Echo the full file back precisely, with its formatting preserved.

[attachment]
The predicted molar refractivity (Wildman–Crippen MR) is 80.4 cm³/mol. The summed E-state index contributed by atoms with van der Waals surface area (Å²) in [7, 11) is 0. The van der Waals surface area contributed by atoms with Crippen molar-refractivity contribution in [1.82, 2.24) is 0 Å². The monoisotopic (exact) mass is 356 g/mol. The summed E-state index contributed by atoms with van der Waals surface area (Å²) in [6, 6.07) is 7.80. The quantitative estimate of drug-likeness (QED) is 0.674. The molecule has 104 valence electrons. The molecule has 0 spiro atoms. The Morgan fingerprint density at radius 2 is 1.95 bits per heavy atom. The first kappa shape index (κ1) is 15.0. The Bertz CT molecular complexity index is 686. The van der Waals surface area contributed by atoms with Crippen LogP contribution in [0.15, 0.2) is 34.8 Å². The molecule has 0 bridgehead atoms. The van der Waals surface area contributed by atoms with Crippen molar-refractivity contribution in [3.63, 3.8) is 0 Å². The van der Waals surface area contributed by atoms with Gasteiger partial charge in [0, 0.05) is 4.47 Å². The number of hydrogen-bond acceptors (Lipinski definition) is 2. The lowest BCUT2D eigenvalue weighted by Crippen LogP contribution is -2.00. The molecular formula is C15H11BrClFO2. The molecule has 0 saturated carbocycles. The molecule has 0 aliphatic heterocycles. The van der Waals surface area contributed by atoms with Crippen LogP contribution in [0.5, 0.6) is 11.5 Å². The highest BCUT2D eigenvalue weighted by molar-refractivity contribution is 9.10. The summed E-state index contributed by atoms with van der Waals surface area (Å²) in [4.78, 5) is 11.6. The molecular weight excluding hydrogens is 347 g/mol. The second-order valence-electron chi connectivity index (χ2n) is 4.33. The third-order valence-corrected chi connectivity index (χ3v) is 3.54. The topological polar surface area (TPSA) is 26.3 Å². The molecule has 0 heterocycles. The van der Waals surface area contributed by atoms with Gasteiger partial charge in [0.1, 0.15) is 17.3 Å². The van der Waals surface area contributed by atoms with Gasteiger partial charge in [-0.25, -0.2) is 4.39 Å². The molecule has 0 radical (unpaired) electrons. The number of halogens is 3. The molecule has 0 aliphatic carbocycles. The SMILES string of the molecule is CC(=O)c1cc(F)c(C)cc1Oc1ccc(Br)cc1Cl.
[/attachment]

The predicted molar refractivity (Wildman–Crippen MR) is 80.4 cm³/mol. The summed E-state index contributed by atoms with van der Waals surface area (Å²) in [7, 11) is 0. The van der Waals surface area contributed by atoms with Crippen molar-refractivity contribution in [1.82, 2.24) is 0 Å². The monoisotopic (exact) mass is 356 g/mol. The summed E-state index contributed by atoms with van der Waals surface area (Å²) in [6, 6.07) is 7.80. The quantitative estimate of drug-likeness (QED) is 0.674. The molecule has 104 valence electrons. The molecule has 0 spiro atoms. The Morgan fingerprint density at radius 2 is 1.95 bits per heavy atom. The first kappa shape index (κ1) is 15.0. The Bertz CT molecular complexity index is 686. The van der Waals surface area contributed by atoms with Crippen LogP contribution in [0.15, 0.2) is 34.8 Å². The molecule has 0 bridgehead atoms. The van der Waals surface area contributed by atoms with Crippen molar-refractivity contribution in [3.63, 3.8) is 0 Å². The van der Waals surface area contributed by atoms with Gasteiger partial charge in [0, 0.05) is 4.47 Å². The number of hydrogen-bond acceptors (Lipinski definition) is 2. The lowest BCUT2D eigenvalue weighted by Crippen LogP contribution is -2.00. The molecular formula is C15H11BrClFO2. The molecule has 0 saturated carbocycles. The molecule has 0 aliphatic heterocycles. The van der Waals surface area contributed by atoms with Crippen LogP contribution in [0.5, 0.6) is 11.5 Å². The highest BCUT2D eigenvalue weighted by molar-refractivity contribution is 9.10. The summed E-state index contributed by atoms with van der Waals surface area (Å²) in [4.78, 5) is 11.6. The molecular weight excluding hydrogens is 347 g/mol. The second-order valence-electron chi connectivity index (χ2n) is 4.33. The third-order valence-corrected chi connectivity index (χ3v) is 3.54. The topological polar surface area (TPSA) is 26.3 Å². The molecule has 0 heterocycles. The van der Waals surface area contributed by atoms with Gasteiger partial charge in [0.1, 0.15) is 17.3 Å². The van der Waals surface area contributed by atoms with Gasteiger partial charge in [-0.25, -0.2) is 4.39 Å². The molecule has 0 radical (unpaired) electrons. The number of halogens is 3. The molecule has 0 aliphatic carbocycles. The SMILES string of the molecule is CC(=O)c1cc(F)c(C)cc1Oc1ccc(Br)cc1Cl.